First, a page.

Document - Israel/OPT: Further information: Detainee ends hunger strike pending release
Further information on UA: 119/12 Index: MDE 15/060/2012 Israel/Occupied Palestinian Territories Date: 30 October 2012
DETAINEE ENDS HUNGER STRIKE PENDING RELEASE
Palestinian administrative detainee Hassan Safadi, who went on two hunger strikes to protest his detention without trial by Israel, was released on 29 October. Fellow administrative detainee Samer al-Barq suspended his third hunger strike after assurances that he will be released and transferred to Pakistan via Egypt.
Hassan Safadi was released on 29 October from Hadarim prison in central Israel, where he was held after ending a three-month hunger strike on 21 September. He was received by family and taken to his home in Nablus.
Fellow administrative detainee Samer al-Barq suspended his third hunger strike on 24 October after lawyers from the Palestinian Prisoners’ Club delivered assurances that he will soon be transferred to Pakistan through Egypt. Prisoners’ Club Director Qaddoura Fares told Amnesty International that the Palestinian Authority has an official letter from the Pakistani Ministry of Foreign Affairs stating that they are willing to receive Samer al-Barq, who previously studied in Pakistan and is married to a Pakistani national. He said that the process of transferring Samer al-Barq to Egypt as the first step towards sending him to Pakistan will begin on 30 October after the Muslim holiday of Eid al-Adha.
Samer al-Barq’s parents visited him at the Israel Prison Service (IPS) clinic in Ramleh prison on 25 October. His father, Hilmi al-Barq, told Amnesty International that his son was brought to them in a wheelchair and was unable to stand. Samer al-Barq complained of severe pain in his right leg, which appears to stem from a metal surgical insert which remains inside his leg.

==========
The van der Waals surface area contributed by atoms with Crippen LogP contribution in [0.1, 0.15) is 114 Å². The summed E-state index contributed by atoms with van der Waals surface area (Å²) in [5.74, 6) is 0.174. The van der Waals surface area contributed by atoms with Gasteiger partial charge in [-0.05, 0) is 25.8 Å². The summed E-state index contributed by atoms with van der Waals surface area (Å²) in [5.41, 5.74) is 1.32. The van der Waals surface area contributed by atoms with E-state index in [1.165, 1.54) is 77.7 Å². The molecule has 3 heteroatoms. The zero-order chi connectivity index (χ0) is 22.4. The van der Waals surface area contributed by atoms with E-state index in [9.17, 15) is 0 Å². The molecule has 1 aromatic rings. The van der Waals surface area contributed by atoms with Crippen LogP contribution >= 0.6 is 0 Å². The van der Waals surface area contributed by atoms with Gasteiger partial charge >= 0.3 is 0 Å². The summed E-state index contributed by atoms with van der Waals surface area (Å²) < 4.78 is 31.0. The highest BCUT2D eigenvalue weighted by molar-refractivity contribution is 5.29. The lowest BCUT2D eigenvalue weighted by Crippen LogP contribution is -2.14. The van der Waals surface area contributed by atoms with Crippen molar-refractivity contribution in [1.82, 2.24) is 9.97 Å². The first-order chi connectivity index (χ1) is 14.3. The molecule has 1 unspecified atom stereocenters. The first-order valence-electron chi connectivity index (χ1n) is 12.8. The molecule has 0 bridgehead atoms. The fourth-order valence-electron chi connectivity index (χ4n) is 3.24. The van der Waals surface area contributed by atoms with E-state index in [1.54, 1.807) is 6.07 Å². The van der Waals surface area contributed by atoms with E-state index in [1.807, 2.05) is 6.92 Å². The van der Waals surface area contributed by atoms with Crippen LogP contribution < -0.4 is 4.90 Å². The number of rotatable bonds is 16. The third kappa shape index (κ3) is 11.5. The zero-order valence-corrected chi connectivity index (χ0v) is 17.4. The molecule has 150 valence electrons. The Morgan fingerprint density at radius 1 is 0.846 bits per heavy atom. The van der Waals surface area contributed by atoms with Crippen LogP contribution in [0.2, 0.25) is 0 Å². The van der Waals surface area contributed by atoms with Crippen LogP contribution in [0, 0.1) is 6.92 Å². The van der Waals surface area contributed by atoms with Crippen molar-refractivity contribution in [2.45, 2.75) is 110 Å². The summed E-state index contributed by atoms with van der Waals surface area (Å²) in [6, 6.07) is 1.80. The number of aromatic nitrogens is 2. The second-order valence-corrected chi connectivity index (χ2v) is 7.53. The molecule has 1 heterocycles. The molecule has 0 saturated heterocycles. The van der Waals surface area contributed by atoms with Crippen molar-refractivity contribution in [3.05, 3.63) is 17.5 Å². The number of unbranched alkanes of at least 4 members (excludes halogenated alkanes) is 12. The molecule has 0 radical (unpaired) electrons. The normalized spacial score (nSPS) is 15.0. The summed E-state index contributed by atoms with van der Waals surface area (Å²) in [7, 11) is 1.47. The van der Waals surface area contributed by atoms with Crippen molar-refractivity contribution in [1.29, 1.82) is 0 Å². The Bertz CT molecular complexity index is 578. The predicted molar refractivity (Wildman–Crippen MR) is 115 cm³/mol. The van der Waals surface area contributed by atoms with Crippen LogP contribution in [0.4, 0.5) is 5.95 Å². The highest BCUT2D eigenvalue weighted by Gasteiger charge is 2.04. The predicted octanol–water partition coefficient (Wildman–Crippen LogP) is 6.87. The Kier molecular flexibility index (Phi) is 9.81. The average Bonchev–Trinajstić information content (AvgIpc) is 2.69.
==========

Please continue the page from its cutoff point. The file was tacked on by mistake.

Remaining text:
Throughout their hunger strikes, both men were consistently denied access to independent doctors and specialist supervision and treatment in a fully-equipped hospital, and were subjected to ill-treatment by the IPS.
Please write immediately in English, Hebrew or your own language:
Calling on the Israeli authorities to immediately release Samer al-Barq and other Palestinians held in administrative detention, unless they are promptly charged with internationally recognizable criminal offences and brought to trial in full conformity with international fair trial standards;
Calling for no transfer of Samer al-Barq to take place without his consent and until an independent doctor certifies that his health condition permits it, and for adequate medical care to be provided during any transfer;
Urging the Israeli authorities to end the use of administrative detention and permit all detainees family visits.�
PLEASE SEND APPEALS BEFORE 27 DECEMBER 2012 TO:
Israel Prison Service Commissioner
Lieutenant-General Aharon Franco
Israel Prison Service, PO Box 81
Ramleh 72100, Israel
Fax: +972 8 919 3800
Salutation: Dear Lieutenant-General
Director General, Ministry of Health
Dr. Roni Gamzo
Ministry of Health
2 Ben Tabai Street
Jerusalem 93591, Israel
Fax: +972 2 565 5966
Salutation: Dear Director General
And copies to:
Minister of Public Security
Ministry of Public Security
Jerusalem 91181, Israel
Fax: +972 2 584 7872
Also send copies to diplomatic representatives accredited to your country.
Please check with your section office if sending appeals after the above date. This is the eleventh update of UA 119/12. Further information: http://www.amnesty.org/en/library/info/MDE15/056/2012/en
detainee ends hunger strike pending release